Until recently, most healthcare marketing discussions seem to focus on the Baby Boomer generation — individuals born between 1946 and 1964. After all, this generation includes people ages 57-75, often the time in our lives when we rely more on the healthcare system.
And then there are the Millennials. They surpassed Baby Boomers in population a couple of years back and began turning 40 this year. They’re coming to an age where they’re starting to make healthcare decisions, including having children, which means more marketing has shifted to capture their attention.
But what about the generation between Baby Boomers and Millennials? Should healthcare professionals focus on marketing to Generation X?
If you ask Dan Miers, the answer is unequivocally “yes.”
“We like to refer to Generation X as the ‘triple threat generation.’ They’re making healthcare decisions for themselves, healthcare decisions for their parents, and their kids are turning to them looking for advice on their own healthcare decisions,” says Miers, who is the chief strategy officer for SPM Marketing. “Generation X influences healthcare providers across a wide spectrum.”
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Marketing to Generation X
There are about 65 million Gen Xers in the U.S. today and in 2021, they fall between age 40 and 55. By 2028, it’s estimated that Gen Xers will surpass Baby Boomers in population.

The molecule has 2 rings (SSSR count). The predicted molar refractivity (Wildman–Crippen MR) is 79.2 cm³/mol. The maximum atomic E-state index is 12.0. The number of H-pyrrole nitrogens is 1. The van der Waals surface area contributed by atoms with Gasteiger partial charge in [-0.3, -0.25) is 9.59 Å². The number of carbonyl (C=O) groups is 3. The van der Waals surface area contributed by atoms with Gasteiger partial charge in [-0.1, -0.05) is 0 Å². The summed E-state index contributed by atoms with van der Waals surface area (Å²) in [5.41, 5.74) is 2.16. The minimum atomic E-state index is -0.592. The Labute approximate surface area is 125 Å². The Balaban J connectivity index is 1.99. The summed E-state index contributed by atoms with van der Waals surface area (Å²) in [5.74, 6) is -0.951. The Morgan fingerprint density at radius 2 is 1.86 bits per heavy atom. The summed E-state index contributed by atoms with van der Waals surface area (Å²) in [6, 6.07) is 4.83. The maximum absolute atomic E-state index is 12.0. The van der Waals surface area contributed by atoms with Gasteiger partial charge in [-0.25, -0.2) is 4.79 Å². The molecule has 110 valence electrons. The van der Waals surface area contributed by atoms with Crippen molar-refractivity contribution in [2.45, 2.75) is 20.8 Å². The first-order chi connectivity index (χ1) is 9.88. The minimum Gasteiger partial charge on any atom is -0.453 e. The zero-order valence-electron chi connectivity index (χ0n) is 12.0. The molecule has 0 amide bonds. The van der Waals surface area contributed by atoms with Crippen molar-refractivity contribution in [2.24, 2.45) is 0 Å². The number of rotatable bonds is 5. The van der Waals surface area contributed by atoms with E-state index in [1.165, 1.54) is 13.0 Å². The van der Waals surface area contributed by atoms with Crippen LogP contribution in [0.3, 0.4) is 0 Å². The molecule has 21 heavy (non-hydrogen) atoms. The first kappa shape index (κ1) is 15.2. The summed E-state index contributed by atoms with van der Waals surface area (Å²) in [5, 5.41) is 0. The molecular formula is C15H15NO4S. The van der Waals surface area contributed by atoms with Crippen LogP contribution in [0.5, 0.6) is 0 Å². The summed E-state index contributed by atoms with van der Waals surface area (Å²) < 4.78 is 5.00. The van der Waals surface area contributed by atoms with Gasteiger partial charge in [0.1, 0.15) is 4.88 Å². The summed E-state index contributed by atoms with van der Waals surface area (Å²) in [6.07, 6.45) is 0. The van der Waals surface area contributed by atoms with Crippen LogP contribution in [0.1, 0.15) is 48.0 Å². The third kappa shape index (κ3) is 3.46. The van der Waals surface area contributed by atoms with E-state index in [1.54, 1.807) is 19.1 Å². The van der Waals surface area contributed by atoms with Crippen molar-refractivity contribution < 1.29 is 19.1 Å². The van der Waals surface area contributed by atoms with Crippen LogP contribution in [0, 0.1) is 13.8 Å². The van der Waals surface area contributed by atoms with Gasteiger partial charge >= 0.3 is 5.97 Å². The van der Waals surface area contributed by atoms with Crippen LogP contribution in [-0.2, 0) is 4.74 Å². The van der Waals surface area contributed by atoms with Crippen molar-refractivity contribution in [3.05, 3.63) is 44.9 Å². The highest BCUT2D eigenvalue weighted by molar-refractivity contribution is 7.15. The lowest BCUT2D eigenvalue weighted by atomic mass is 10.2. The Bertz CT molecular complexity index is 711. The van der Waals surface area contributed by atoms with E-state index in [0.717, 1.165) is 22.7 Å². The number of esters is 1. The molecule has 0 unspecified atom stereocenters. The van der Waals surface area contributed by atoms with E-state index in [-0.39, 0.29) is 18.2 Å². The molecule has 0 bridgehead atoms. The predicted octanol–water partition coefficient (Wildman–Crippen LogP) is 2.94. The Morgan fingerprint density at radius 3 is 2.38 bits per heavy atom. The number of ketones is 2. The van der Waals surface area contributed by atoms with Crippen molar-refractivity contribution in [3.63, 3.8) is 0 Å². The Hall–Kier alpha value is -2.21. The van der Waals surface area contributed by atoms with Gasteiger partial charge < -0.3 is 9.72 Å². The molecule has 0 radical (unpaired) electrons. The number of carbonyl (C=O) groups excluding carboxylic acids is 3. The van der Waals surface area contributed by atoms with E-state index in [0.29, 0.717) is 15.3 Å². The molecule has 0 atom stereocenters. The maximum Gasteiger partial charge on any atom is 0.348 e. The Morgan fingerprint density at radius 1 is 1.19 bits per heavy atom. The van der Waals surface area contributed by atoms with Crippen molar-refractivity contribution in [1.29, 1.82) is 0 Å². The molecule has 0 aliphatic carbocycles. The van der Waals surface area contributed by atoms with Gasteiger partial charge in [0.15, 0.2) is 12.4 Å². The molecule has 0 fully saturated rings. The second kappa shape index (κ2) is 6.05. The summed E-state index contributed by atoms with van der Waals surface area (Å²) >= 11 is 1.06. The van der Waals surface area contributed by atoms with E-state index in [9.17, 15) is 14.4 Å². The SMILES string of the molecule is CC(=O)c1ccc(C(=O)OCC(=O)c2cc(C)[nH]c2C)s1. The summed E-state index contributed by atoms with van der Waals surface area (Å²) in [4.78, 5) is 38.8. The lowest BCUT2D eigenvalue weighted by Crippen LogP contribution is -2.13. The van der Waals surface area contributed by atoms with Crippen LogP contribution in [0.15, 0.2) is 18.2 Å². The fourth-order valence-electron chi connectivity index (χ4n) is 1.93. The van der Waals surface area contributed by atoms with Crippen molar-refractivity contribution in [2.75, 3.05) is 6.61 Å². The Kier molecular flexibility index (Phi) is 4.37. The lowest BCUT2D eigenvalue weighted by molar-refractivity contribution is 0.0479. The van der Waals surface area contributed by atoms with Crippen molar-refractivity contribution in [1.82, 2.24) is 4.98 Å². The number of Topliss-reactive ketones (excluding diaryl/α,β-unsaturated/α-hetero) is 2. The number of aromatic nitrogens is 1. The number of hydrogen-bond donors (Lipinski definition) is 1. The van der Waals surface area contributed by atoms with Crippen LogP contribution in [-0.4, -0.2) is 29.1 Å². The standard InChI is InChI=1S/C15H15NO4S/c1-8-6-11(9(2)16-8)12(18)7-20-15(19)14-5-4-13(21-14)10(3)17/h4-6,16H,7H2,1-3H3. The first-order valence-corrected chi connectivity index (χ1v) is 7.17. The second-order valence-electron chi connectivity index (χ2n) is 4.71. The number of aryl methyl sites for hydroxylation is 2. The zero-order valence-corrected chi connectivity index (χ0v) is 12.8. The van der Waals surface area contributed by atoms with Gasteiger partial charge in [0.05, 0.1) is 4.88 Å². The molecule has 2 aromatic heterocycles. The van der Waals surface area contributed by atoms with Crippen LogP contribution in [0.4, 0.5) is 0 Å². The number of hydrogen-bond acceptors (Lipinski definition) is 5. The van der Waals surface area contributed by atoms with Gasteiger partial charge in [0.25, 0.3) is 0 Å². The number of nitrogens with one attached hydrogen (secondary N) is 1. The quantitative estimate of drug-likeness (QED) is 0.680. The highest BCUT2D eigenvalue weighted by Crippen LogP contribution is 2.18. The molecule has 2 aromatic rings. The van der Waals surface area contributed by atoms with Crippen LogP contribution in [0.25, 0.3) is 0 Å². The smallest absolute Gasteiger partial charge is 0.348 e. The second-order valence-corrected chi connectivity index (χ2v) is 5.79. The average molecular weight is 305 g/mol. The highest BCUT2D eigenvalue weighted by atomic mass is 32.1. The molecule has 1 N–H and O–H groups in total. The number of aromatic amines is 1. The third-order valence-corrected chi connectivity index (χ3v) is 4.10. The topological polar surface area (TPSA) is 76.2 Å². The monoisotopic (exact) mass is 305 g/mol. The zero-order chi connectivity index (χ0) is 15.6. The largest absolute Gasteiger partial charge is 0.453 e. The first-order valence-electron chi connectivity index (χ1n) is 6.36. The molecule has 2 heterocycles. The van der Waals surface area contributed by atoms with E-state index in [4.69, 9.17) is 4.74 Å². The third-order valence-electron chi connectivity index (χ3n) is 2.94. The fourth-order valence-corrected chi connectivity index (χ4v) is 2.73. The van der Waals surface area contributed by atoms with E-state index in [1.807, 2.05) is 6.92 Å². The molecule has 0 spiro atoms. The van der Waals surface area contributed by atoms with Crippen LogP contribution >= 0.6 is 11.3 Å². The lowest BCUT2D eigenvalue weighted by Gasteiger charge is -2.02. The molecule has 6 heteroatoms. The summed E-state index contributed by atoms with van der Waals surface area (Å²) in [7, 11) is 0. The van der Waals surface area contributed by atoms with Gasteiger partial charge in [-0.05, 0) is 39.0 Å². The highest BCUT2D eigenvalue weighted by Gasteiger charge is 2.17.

“This generation is becoming increasingly important in healthcare,” Dan adds. “These are people in their 40s and 50s who are in the prime of their healthcare decision making.”
So, with Generation X’s rising healthcare needs, we wondered what that could mean for the future of healthcare marketing. What makes this generation unique? What factors should healthcare marketers consider when crafting campaigns for Gen Xers?
We asked Kirsten Lecky, WriterGirl VP of Client Partnerships and a Gen Xer, to sit down with Dan as part of our Tips in Ten(ish) Minutes video series. Dan, another Gen Xer, dives into how his generation’s experience affects their healthcare decision making, and why they are playing a crucial role in healthcare today.
Watch a recording of their conversation, or check out the full transcript below. You can also learn more in Dan’s book, which he co-authored with Alan Shoebridge and Dean Browell, PhD: Don’t You Forget About Gen X: One Generation’s Crucial Role in Healthcare.